The other real standout here is Michael Shannon, as the group's hotshot Hollywood-scenester manager, Kim Fowley. Shannon is a total scene stealer, both funny and menacing as the man with the vision of an in-your-face girl group that could rock harder and louder than any of their male counterparts. Fowley's rock bootcamp sessions with the girls are a lot of fun - he transforms Cherrie Currie into a snarling frontwoman, and insists that the girls rock with reckless abandon.
I also really enjoyed the overall look and feel of the film, courtesy of director Floria Sigismondi. At times it's more straightforward, but as the girls descend into the abyss, the movie takes on a hellish, dizzying, almost surreal vibe, full of sex (much of it between the various girls in the band), drugs, and rock n' roll. It's like a great powerballad that starts out slowly but eventually erupts in a sea of noise. Sigismondi also does a great job of highlighting the music - tracks from The Runaways, Joan Jett, and other acts that evoke the time and the rock n' roll spirit of the movie. And Stewart, Fanning, and the rest of the cast does a surprisingly great job of covering some of the classic tunes as well. They really rock, and both actresses seem to channel the spirits of the women they're portraying. I can say that after seeing the movie, songs like "Cherry Bomb" and "Crimson & Clover" have been on constant replay in my head. If you already love the music, I think you'll be appreciative of how it's used in the film. If you don't, I think you'll be heading home and burning a mix CD pronto. And by the way - give credit to the movie's costume designers and others who establish the grimy 70's Los Angeles setting. The movie really does transport you to that era, feathered hair and all.
I think the main thing that bugged me about the movie is going to be the most common complaint from audiences - it just seems a little lopsided in terms of how it tells its story and who it chooses to focus on. Obviously, the spotlight is shone on Jett and Currie, but other Runaways members like Lita Ford and Sandy West seem somewhat unfairly ignored. I know there were a lot of issues around approvals and such, but still. Lita Ford went on to become something of a rock icon in her own right, so it would have been interesting to see more of her story. And just this week, LA Weekly ran a great article on the tumultuous life and tragic death of drummer Sandy West. Oddly, Ford and West don't even get post-scripts in the film (Jett, Currie, and Fowley do), so I didn't even realize she had passed away until I read the LA Weekly article. It also seems a shame to have some talented actresses in the cast (like Arrested Development's Alia Shawkat) who barely get a word of dialogue in. Again, I understand that the focus was kept on Stewart and Fanning, but it would have added to the film, I think, to flesh out some of the other characters a bit more.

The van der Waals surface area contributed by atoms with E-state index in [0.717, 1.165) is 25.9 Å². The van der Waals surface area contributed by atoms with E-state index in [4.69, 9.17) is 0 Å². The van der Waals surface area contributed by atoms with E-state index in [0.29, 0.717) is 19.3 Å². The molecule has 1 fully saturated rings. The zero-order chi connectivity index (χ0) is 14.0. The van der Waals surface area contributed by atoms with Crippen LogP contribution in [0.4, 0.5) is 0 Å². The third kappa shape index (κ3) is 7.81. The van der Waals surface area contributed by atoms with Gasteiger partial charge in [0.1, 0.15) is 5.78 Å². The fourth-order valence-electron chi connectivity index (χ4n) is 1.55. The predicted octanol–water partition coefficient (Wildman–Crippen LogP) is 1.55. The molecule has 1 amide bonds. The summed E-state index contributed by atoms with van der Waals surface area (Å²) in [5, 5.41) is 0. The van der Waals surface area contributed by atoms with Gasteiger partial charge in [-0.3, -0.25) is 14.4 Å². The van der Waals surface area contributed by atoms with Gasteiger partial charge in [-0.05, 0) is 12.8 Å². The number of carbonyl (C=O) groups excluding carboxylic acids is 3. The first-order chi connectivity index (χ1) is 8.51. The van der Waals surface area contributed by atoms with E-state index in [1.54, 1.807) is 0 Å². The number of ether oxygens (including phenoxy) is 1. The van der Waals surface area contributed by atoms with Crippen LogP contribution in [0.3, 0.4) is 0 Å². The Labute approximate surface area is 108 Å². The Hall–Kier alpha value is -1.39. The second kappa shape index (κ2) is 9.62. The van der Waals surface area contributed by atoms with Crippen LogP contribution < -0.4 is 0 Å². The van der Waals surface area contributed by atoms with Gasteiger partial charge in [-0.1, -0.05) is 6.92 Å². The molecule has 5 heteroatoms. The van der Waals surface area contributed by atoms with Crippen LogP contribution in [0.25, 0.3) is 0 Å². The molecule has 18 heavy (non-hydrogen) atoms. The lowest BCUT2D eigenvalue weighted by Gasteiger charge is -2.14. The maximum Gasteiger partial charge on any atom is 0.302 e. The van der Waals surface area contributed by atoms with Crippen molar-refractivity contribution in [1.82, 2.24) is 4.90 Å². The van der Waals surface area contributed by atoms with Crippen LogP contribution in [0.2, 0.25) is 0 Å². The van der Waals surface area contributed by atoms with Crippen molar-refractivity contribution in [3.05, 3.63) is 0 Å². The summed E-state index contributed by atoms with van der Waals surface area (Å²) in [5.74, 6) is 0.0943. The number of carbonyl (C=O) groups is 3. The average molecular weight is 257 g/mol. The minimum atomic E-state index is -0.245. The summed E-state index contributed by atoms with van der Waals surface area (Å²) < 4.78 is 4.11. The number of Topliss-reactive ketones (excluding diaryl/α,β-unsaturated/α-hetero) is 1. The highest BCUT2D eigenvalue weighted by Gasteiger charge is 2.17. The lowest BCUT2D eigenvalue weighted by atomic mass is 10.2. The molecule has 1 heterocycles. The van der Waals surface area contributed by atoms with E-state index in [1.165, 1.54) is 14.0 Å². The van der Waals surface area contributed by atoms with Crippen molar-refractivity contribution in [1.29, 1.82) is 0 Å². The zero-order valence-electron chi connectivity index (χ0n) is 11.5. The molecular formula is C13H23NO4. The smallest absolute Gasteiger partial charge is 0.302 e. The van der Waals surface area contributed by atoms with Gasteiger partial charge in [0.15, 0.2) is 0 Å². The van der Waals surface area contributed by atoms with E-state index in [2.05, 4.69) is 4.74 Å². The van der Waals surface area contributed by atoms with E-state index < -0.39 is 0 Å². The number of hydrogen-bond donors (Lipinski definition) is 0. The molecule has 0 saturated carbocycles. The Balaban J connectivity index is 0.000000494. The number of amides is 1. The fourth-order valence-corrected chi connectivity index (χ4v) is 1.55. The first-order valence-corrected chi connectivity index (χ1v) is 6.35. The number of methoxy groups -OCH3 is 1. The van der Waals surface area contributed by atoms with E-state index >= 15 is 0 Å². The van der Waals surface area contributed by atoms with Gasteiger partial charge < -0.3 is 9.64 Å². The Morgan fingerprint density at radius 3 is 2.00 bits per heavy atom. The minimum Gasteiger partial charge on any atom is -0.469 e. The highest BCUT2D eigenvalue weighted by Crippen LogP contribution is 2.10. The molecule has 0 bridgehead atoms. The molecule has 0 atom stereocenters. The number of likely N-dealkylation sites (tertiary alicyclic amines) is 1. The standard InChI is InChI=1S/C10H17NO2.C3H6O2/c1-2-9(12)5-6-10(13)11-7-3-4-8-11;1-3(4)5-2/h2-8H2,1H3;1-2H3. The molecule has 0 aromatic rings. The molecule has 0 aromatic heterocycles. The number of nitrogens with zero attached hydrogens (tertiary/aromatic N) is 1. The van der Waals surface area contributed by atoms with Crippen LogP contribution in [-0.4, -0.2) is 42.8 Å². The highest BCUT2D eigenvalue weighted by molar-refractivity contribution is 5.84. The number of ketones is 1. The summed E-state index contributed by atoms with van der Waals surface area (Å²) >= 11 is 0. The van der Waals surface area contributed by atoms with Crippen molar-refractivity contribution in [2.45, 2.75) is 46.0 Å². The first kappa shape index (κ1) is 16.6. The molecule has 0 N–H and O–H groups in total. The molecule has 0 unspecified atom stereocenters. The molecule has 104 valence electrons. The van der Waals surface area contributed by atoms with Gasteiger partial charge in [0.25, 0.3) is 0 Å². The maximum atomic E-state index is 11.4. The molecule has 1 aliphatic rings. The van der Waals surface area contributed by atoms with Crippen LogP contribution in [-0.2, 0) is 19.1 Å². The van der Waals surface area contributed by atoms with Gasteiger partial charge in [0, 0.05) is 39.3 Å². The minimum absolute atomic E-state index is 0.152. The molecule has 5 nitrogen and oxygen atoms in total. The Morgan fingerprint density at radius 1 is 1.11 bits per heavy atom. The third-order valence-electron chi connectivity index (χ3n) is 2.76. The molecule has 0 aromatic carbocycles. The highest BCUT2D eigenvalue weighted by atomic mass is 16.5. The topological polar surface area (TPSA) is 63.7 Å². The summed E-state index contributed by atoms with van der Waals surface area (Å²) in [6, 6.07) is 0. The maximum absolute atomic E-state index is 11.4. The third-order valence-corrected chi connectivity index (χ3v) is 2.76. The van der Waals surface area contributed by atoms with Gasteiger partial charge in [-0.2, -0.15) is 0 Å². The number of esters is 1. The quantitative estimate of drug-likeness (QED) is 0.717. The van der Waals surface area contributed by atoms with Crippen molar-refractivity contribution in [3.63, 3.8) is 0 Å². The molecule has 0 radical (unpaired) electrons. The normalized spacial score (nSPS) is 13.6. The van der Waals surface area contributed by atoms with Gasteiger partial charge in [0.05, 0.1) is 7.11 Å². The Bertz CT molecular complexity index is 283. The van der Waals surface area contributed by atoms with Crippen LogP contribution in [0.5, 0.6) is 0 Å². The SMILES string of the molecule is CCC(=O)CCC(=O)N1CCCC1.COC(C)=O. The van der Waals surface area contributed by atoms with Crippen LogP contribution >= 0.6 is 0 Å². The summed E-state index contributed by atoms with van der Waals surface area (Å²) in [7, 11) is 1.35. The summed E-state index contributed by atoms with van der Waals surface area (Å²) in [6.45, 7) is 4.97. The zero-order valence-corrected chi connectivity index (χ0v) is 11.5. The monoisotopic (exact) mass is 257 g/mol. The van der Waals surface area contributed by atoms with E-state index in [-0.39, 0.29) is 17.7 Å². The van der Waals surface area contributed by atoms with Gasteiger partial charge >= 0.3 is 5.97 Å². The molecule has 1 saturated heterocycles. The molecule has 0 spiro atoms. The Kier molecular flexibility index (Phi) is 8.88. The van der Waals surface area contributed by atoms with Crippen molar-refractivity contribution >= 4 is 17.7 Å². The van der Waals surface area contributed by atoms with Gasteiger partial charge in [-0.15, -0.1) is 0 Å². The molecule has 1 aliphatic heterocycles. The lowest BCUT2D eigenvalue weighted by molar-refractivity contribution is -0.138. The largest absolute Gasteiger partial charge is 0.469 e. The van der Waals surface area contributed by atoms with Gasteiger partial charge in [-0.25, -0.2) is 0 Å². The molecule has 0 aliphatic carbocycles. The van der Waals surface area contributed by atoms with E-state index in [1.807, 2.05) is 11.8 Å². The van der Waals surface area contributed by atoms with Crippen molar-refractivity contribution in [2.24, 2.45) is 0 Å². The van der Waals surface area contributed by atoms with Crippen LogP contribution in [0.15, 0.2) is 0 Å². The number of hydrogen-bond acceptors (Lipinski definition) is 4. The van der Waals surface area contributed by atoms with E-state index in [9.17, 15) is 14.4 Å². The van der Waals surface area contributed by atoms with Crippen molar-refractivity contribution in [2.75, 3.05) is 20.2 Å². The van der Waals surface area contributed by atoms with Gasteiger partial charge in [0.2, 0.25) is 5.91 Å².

Still, The Runaways left its mark on me. It really impressed me, pumped me up, and had me ready to rock. I love the music, I love this period of rock history, and hey, who doesn't love all-girl rock bands? The movie is dirty, grimy, and revels, to an extent, in self-conscious exploitation. But that is sort of the point. It's edgy and uncomfortable, a teenage wasteland of raging hormones and a burning desire to rock. The movie captures that sense of rebellion and attitude, that sense of danger. But I loved its overall message - that someone like Joan Jett rose above all that noise, and by sheer force of will, carved out her own niche and did things her way, paving the way for countless others to follow. There's a message of girl-power there, sure, although it's more than that. It's a lesson in perseverance, a tale of tragedy and triumph, and a modern day-fable for anyone who's ever wanted to be (even a little bit) rock n' roll.
My Grade: A-